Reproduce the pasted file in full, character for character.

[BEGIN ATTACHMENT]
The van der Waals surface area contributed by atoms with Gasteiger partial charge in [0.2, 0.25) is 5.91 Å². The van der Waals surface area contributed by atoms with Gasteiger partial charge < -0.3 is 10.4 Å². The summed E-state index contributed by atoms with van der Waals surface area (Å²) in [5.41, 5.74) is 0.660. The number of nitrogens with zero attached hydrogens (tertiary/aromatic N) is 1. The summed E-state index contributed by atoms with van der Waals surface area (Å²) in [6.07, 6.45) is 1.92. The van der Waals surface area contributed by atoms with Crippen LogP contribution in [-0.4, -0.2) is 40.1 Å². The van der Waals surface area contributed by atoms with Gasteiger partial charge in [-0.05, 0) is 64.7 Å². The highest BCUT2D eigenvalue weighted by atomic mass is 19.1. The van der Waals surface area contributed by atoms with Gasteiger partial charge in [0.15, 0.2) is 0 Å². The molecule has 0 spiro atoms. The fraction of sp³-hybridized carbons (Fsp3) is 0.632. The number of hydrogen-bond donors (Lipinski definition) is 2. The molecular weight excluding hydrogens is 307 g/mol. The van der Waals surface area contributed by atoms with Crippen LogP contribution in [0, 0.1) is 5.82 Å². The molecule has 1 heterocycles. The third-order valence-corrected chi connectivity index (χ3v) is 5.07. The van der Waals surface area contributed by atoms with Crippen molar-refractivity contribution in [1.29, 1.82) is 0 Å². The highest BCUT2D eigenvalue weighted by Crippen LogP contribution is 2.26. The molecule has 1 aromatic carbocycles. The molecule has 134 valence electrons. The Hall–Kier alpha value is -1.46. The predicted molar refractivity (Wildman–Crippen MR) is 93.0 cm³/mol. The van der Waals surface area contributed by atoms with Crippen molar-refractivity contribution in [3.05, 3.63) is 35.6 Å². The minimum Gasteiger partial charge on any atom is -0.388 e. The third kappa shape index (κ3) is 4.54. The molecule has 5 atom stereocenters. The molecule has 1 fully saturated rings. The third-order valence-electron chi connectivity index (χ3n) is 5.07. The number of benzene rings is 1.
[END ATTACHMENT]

The van der Waals surface area contributed by atoms with Gasteiger partial charge in [0.2, 0.25) is 5.91 Å². The van der Waals surface area contributed by atoms with Gasteiger partial charge < -0.3 is 10.4 Å². The summed E-state index contributed by atoms with van der Waals surface area (Å²) in [5.41, 5.74) is 0.660. The number of nitrogens with zero attached hydrogens (tertiary/aromatic N) is 1. The summed E-state index contributed by atoms with van der Waals surface area (Å²) in [6.07, 6.45) is 1.92. The van der Waals surface area contributed by atoms with Crippen LogP contribution in [-0.4, -0.2) is 40.1 Å². The van der Waals surface area contributed by atoms with Gasteiger partial charge in [-0.05, 0) is 64.7 Å². The highest BCUT2D eigenvalue weighted by atomic mass is 19.1. The van der Waals surface area contributed by atoms with Gasteiger partial charge in [0.15, 0.2) is 0 Å². The molecule has 0 spiro atoms. The fraction of sp³-hybridized carbons (Fsp3) is 0.632. The number of hydrogen-bond donors (Lipinski definition) is 2. The molecular weight excluding hydrogens is 307 g/mol. The van der Waals surface area contributed by atoms with Crippen LogP contribution in [0, 0.1) is 5.82 Å². The molecule has 1 heterocycles. The third-order valence-corrected chi connectivity index (χ3v) is 5.07. The van der Waals surface area contributed by atoms with Crippen molar-refractivity contribution in [1.29, 1.82) is 0 Å². The highest BCUT2D eigenvalue weighted by Crippen LogP contribution is 2.26. The molecule has 1 aromatic carbocycles. The molecule has 134 valence electrons. The Hall–Kier alpha value is -1.46. The predicted molar refractivity (Wildman–Crippen MR) is 93.0 cm³/mol. The van der Waals surface area contributed by atoms with Crippen molar-refractivity contribution in [3.05, 3.63) is 35.6 Å². The minimum Gasteiger partial charge on any atom is -0.388 e. The third kappa shape index (κ3) is 4.54. The molecule has 5 atom stereocenters. The molecule has 1 fully saturated rings. The third-order valence-electron chi connectivity index (χ3n) is 5.07. The number of benzene rings is 1.